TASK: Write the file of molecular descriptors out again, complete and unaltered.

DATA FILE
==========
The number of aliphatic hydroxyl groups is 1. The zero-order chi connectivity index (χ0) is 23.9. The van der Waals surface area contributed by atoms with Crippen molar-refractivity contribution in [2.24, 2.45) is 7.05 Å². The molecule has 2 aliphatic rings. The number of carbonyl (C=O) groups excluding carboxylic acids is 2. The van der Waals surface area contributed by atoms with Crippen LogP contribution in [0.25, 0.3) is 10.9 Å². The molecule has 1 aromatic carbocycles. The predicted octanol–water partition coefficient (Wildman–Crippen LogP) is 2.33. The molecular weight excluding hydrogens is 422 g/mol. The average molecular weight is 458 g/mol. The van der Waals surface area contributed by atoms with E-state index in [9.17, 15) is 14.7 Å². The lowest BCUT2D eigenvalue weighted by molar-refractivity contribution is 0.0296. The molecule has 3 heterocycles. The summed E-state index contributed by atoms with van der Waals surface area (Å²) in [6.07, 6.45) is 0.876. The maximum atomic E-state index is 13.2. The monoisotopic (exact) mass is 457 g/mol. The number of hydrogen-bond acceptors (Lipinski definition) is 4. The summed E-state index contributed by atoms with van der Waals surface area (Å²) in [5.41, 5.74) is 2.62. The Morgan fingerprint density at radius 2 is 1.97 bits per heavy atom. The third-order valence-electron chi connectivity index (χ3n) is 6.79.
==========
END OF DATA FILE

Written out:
The number of aliphatic hydroxyl groups is 1. The zero-order chi connectivity index (χ0) is 23.9. The van der Waals surface area contributed by atoms with Crippen molar-refractivity contribution in [2.24, 2.45) is 7.05 Å². The molecule has 2 aliphatic rings. The number of carbonyl (C=O) groups excluding carboxylic acids is 2. The van der Waals surface area contributed by atoms with Crippen LogP contribution in [0.25, 0.3) is 10.9 Å². The molecule has 1 aromatic carbocycles. The predicted octanol–water partition coefficient (Wildman–Crippen LogP) is 2.33. The molecular weight excluding hydrogens is 422 g/mol. The average molecular weight is 458 g/mol. The van der Waals surface area contributed by atoms with E-state index in [9.17, 15) is 14.7 Å². The lowest BCUT2D eigenvalue weighted by molar-refractivity contribution is 0.0296. The molecule has 3 heterocycles. The summed E-state index contributed by atoms with van der Waals surface area (Å²) in [6.07, 6.45) is 0.876. The maximum atomic E-state index is 13.2. The monoisotopic (exact) mass is 457 g/mol. The number of hydrogen-bond acceptors (Lipinski definition) is 4. The summed E-state index contributed by atoms with van der Waals surface area (Å²) in [5.41, 5.74) is 2.62. The Morgan fingerprint density at radius 2 is 1.97 bits per heavy atom. The third-order valence-electron chi connectivity index (χ3n) is 6.79.